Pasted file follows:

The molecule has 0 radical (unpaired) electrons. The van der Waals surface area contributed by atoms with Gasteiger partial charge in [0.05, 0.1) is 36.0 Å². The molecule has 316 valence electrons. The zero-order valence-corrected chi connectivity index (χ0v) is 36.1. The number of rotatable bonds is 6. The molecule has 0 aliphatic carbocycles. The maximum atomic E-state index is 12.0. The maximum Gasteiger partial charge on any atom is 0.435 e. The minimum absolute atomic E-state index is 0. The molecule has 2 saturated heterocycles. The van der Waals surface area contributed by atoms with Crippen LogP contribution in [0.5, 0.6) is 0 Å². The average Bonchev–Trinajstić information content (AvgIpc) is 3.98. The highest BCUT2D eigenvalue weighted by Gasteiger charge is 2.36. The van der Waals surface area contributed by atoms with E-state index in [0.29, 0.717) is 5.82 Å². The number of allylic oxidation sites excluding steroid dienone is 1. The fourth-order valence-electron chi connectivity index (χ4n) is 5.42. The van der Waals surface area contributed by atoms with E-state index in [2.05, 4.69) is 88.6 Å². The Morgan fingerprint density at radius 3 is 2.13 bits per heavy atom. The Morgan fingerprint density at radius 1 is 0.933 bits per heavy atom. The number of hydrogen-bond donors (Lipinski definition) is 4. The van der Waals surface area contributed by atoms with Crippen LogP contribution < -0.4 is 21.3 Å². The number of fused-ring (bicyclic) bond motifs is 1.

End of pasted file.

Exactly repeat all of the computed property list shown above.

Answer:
The molecule has 0 radical (unpaired) electrons. The van der Waals surface area contributed by atoms with Gasteiger partial charge in [0.05, 0.1) is 36.0 Å². The molecule has 316 valence electrons. The zero-order valence-corrected chi connectivity index (χ0v) is 36.1. The number of rotatable bonds is 6. The molecule has 0 aliphatic carbocycles. The maximum atomic E-state index is 12.0. The maximum Gasteiger partial charge on any atom is 0.435 e. The minimum absolute atomic E-state index is 0. The molecule has 2 saturated heterocycles. The van der Waals surface area contributed by atoms with Crippen LogP contribution in [0.5, 0.6) is 0 Å². The average Bonchev–Trinajstić information content (AvgIpc) is 3.98. The highest BCUT2D eigenvalue weighted by Gasteiger charge is 2.36. The van der Waals surface area contributed by atoms with E-state index in [0.29, 0.717) is 5.82 Å². The number of allylic oxidation sites excluding steroid dienone is 1. The fourth-order valence-electron chi connectivity index (χ4n) is 5.42. The van der Waals surface area contributed by atoms with E-state index in [2.05, 4.69) is 88.6 Å². The Morgan fingerprint density at radius 3 is 2.13 bits per heavy atom. The Morgan fingerprint density at radius 1 is 0.933 bits per heavy atom. The number of hydrogen-bond donors (Lipinski definition) is 4. The van der Waals surface area contributed by atoms with Crippen LogP contribution < -0.4 is 21.3 Å². The number of fused-ring (bicyclic) bond motifs is 1.